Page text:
Every so often a little research around a review reveals an interesting sidetrack to explore. Although Blue Note covers are generally strong and visually appealing, especially if Reid Miles and Francis Wolff were involved, this one isn’t particularly wonderful. The tight cropping of a picture of Morgan playing his trumpet provides us with an engaging image with a classic rule of thirds leading our eyes to Morgan’s embouchure- but I’m not at all keen on the use of full colour for the final print. Black and white or an overlay of a single colour over the image worked well on numerous classic Blue Note sleeves, especially when coupled with well-chosen typefaces. The later designs, using a colour picture of the artist or, of a model seem to me to be less powerful and following the retirement of Alfred Lion as a producer and the sale of Blue Note to Liberty, Reid Miles design work association with the label ended.

Incidentally, Wikipedia records that:- Miles wasn’t particularly interested in jazz, professing to have much more of an interest in classical music; he received several copies of each Blue Note album he designed but gave most of them to friends or sold them to used record shops. Miles used the descriptions of the sessions relayed to him by producer Alfred Lion to create the artwork.

This album cover was designed by Forlenza Venosa Associates, who went on to deliver over 50 covers. They are typified by full colour pictures featuring the artist or a model and are often rather boring head and shoulder shots, in my opinion. The late Robert Venosa went on to work as a successful member of the Fantastic Realism school of artists and apparently his pictures are represented in major museum collections and in the private collections of ‘…rock stars and European aristocracy.’ I don’t covet any of them. He also designed Santana’s Abraxas album cover, although he was not responsible for the cover painting.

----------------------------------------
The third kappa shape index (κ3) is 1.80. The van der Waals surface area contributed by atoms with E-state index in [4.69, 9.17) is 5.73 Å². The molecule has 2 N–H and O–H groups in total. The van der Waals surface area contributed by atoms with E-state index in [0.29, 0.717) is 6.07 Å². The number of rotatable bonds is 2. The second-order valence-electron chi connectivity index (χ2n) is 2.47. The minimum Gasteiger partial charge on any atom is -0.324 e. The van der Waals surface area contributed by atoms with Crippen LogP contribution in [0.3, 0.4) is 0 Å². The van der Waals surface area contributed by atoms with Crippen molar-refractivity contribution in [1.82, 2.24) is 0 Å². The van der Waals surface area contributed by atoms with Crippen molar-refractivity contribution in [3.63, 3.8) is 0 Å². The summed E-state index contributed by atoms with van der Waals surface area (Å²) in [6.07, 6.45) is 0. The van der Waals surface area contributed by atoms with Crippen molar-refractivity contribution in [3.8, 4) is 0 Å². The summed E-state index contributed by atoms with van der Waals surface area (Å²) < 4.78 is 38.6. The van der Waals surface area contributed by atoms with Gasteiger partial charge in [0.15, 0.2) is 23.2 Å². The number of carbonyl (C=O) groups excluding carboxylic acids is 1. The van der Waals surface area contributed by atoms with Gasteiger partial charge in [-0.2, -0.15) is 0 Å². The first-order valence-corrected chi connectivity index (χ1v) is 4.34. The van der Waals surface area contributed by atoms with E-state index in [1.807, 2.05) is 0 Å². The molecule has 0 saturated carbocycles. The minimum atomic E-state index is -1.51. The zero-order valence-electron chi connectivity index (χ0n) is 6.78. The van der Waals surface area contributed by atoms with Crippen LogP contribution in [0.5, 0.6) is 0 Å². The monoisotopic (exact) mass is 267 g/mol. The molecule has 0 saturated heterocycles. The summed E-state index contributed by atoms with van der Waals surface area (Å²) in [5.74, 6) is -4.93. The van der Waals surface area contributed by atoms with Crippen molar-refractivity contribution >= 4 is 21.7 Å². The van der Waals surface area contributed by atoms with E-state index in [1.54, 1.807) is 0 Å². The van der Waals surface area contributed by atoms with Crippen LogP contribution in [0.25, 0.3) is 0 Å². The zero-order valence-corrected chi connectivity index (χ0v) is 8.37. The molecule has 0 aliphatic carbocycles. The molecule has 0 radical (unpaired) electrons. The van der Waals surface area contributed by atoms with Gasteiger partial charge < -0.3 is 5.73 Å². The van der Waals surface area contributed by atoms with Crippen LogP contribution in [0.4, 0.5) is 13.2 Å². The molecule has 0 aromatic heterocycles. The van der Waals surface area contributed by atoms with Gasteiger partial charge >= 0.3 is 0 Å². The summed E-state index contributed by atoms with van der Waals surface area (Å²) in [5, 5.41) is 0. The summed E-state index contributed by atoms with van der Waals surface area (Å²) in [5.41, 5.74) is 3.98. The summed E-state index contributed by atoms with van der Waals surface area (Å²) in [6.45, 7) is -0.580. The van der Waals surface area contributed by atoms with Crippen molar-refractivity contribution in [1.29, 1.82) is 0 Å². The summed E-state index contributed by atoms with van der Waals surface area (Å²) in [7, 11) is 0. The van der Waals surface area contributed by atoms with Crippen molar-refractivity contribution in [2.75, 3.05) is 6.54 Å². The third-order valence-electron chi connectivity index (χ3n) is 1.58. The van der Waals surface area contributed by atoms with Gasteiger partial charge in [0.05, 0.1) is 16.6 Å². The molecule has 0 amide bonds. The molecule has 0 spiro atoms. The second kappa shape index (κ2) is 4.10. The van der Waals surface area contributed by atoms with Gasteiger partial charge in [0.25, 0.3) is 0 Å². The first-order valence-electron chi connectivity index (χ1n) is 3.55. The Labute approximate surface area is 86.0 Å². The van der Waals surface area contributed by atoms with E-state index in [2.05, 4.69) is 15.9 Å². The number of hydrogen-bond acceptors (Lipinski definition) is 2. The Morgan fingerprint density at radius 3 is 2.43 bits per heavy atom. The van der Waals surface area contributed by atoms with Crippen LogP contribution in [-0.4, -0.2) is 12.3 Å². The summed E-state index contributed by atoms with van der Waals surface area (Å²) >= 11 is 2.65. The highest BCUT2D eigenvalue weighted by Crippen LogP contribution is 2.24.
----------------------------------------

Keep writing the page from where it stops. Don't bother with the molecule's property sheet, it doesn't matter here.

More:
The Gigolo is well worthy of your attention, despite the cover. If you see a copy, get it. You are unlikely to be disappointed. Lee Morgan and the band are in great form. Nat Hentoff summed it up in the original sleeve notes, writing: ‘It’s the kind of set you know- by the way you feel- will never be dated.’ The CD copy has a slightly longer alternate take of title track as a bonus.

S.Mos delivered a mash up version and mixed in Tupac Shakur. There’s a link here for your enjoyment. It’s a bit 2011 for downwithits Hoxditch Hill lounge, but you may enjoy it. The bass is more to the fore on this one.

To play, click or touch the arrow

The band etc:- Lee Morgan (Trumpet); Wayne Shorter (tenor sax); Harold Mabern (piano); Bob Cranshaw (bass); Billy Higgins (drums). Recorded: June 25 and July 1 1965. Rudy Van Gelder Studio, Englewood Cliffs, New Jersey. Produced: Alfred Lion. Sleeve Notes: Nat Hentoff. Cover photos: Francis Wolff. Cover Design: Forlenza Venosa Associates. Issued as Blue Note 84212.